Red Sox's 'run prevention' strategy takes another hit with Marco Scutaro out

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Boston’s offseason moves to build the team more around “run prevention” are being mocked because the Red Sox have allowed the most runs in the league, but injuries to Mike Cameron and Jacoby Ellsbury certainly have helped and now Marco Scutaro is sidelined with a sore elbow.
Scutaro sat out last night’s game with “tennis elbow” that manager Terry Francona said “has actually been bothering him for a while.” The injury is to Scutaro’s left, non-throwing elbow, but he’s still expected to miss several more games after receiving a cortisone shot to dull the pain.
“We know it’s been bothering him when he’s been swinging the bat,” Francona said. “He really wanted to play through it. He’s done a nice job. We talked about it last week a little bit and the more we talked it made sense to do that. He’s going to be just fine.”
Scutaro has basically matched his career averages by hitting .267 with a .359 on-base percentage and .342 slugging percentage, but is just 12-for-54 (.222) with one extra-base hit over the past two weeks and has also committed multiple errors defensively during that time. General manager Theo Epstein revealed yesterday that Scutaro has had trouble closing his glove around balls because of the elbow injury.
Bill Hall started at shortstop in Scutaro’s place last night, with Darnell McDonald in center field and Jeremy Hermida in left field. That’s quite a different story than trotting out Scutaro, Cameron, and Ellsbury in the same spots, so while Boston’s pitching and defense have been a mess so far it’s tough to really draw conclusions about the offseason strategy until the actual planned defense has played together for a while.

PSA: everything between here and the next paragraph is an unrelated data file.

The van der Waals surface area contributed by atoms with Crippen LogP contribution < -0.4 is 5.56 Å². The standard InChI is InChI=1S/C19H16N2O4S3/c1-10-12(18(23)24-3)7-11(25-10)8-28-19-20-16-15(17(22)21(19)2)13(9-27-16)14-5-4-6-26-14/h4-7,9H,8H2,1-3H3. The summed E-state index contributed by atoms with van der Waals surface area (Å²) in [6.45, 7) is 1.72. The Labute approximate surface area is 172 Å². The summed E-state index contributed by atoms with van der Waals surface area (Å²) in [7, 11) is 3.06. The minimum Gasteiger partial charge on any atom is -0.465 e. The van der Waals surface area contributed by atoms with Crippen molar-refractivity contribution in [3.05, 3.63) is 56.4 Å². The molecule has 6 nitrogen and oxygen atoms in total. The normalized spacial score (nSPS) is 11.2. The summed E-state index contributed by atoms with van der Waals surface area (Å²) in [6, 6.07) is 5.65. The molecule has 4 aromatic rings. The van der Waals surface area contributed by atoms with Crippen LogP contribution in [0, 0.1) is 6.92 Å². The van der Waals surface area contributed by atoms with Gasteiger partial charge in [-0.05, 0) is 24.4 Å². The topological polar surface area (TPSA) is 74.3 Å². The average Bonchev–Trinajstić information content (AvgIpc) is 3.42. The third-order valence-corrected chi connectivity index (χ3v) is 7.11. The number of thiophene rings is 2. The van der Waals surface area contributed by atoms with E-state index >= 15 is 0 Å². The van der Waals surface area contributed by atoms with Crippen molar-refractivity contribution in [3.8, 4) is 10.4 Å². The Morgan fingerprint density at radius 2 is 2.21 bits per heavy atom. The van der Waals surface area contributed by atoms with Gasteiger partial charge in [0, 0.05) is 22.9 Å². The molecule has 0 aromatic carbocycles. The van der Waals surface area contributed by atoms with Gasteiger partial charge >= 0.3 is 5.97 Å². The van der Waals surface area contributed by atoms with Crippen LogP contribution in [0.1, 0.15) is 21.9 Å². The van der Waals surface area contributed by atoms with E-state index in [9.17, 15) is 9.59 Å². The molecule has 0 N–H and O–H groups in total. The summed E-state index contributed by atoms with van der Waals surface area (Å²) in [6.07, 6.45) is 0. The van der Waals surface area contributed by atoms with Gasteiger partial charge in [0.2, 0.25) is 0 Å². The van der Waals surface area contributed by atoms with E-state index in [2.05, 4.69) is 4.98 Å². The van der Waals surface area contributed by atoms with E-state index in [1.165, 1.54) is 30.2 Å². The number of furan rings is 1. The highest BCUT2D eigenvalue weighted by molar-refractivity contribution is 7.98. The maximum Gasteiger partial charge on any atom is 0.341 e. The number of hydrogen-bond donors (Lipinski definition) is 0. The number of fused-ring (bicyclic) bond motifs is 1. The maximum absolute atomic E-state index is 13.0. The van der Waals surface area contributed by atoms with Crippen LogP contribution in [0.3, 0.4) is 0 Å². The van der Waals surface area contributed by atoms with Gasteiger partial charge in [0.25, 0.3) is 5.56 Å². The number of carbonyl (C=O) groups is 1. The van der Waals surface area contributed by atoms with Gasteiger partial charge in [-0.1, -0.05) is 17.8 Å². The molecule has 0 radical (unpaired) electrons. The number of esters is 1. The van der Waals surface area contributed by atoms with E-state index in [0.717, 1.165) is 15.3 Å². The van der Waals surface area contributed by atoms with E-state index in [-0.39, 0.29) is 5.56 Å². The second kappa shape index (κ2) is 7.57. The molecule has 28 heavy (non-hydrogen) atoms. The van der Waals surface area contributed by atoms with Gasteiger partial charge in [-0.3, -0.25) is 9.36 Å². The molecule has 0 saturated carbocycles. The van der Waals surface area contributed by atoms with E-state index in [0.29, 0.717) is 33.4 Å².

Report: Christian Yelich’s relationship with Marlins ‘irretrievably broken’

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Joe Longo, the agent of Marlins outfielder Christian Yelich, said his client’s relationship with the Marlins is “irretrievably broken,” ESPN’s Jerry Crasnick reports. He believes in the best interest of both Yelich and the Marlins to work out a trade before the start of spring training.

Longo said,

They have a plan. I respect that plan, but that plan shouldn’t include Christian at this point in his career. He’s in the middle of the best years of his career, and having him be part of a 100-loss season is not really where [we] want to see him going.

The relationship between player and team is irretrievably broken. It’s soured. He’s part of the old ownership regime. The new ownership regime needs to get new parts into this plan and move forward, and he needs to get on with his career where he’s got a chance to win. The big issue is him winning and winning now.

He loves the city of Miami. He loves the fans. He’s had nothing but a good experience in South Florida, and he feels sorry where they ended up. But I think having him report [to spring training] and attempting to include him moving forward is going to be uncomfortable for both sides. I don’t see how it’s going to work.

This certainly comes as no surprise considering the offseason the Marlins have had after installing new ownership, going from Jeffrey Loria to Bruce Sherman and Derek Jeter. The club traded All-Star outfielder Giancarlo Stanton, who hit 59 home runs last season, as well as Dee Gordon and Marcell Ozuna. As Crasnick notes, Yelich isn’t the only player to express disappointment with the Marlins’ current direction — J.T. Realmuto and Starlin Castro have as well.

Yelich, 26, signed a seven-year, $49.57 million contract extension with the Marlins in March of 2015. Given his career performance, that’s a bargain of a contract, which is why more than a handful of teams have inquired with the Marlins about him this offseason. Yelich finished the past season with a .282/.369/.439 triple-slash line along with 18 home runs, 81 RBI, 100 runs scored, and 16 stolen bases in 695 plate appearances.